Written by Clark Strunk
Massive ST segment elevation on ECG (so called ‘shark fin’ pattern, see below) is indicative of severe myocardial injury and is associated with increased risk of ventricular arrhythmia, cardiogenic shock, and death.
Why does this matter?
The shark fin pattern is an infrequent ECG pattern that is associated with high in-hospital mortality and requires aggressive intervention. Although there are several etiologies of this pattern, immediate angiography is necessary to rule out an acute coronary occlusion.
Some-fin we all must recognize on the ECG…
In this JAMA IM case report, an individual in their 50s presented with diabetic ketoacidosis, acute kidney injury, rhabdomyolysis, and acute myocardial injury. The ECG, shown below, demonstrated massive ST elevation in the mid and lateral precordial leads. Cardiac catheterization demonstrated no culprit vessel, and echocardiography demonstrated akinesis of the wall segments corresponding to the ECG changes, which in this metabolic background was highly suggestive of takotsubo cardiomyopathy.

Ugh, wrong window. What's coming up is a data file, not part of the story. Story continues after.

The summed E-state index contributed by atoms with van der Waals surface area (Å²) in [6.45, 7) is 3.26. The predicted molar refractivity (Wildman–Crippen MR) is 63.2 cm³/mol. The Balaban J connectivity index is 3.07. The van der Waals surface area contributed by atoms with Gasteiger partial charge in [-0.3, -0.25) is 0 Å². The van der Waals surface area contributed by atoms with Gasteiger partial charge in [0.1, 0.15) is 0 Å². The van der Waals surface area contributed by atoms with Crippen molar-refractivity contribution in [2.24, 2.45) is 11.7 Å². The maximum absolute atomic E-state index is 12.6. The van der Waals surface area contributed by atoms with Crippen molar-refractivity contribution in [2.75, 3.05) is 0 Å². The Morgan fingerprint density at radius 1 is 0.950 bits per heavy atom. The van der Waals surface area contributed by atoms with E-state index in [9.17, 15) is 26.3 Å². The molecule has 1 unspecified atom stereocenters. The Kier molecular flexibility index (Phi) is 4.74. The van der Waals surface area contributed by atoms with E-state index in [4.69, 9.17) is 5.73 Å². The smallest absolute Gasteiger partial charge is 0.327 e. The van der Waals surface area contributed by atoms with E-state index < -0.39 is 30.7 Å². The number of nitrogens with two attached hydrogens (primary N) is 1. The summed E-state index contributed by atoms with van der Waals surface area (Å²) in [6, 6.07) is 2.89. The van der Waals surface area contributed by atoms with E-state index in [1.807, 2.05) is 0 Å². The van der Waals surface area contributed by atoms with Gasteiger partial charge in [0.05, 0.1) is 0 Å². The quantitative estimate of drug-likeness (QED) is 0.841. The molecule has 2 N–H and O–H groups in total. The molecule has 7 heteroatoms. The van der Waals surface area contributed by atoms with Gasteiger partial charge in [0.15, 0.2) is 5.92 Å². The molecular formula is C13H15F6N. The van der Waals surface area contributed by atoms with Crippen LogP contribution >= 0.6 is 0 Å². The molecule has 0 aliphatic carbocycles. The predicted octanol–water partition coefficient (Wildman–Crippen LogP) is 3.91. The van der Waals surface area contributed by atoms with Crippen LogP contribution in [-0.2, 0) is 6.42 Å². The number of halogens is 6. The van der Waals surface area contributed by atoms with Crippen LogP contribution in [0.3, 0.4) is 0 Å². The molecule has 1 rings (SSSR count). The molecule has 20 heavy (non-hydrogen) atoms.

The shark fin morphology can be conceptualized as simply massive ST elevation taking on the morphology seen in the ECG above. Although typically associated with an acute coronary occlusion, this pattern can be more generally thought of as indicating ongoing myocardial injury from a variety of etiologies, as this case exemplifies. The shark fin pattern is discussed as a separate entity because the magnitude and morphology of the ST elevation is not what we typically see (only 1.4% of STEMIs take on this morphology). It can often be mischaracterized when the ST elevation is thought to instead be part of a widened QRS complex, and the prognosis and treatment implications of this pattern are unique.
Shark Sighting in an Electrocardiogram. JAMA Intern Med. 2022 Dec 12. doi: 10.1001/jamainternmed.2022.5061. Epub ahead of print.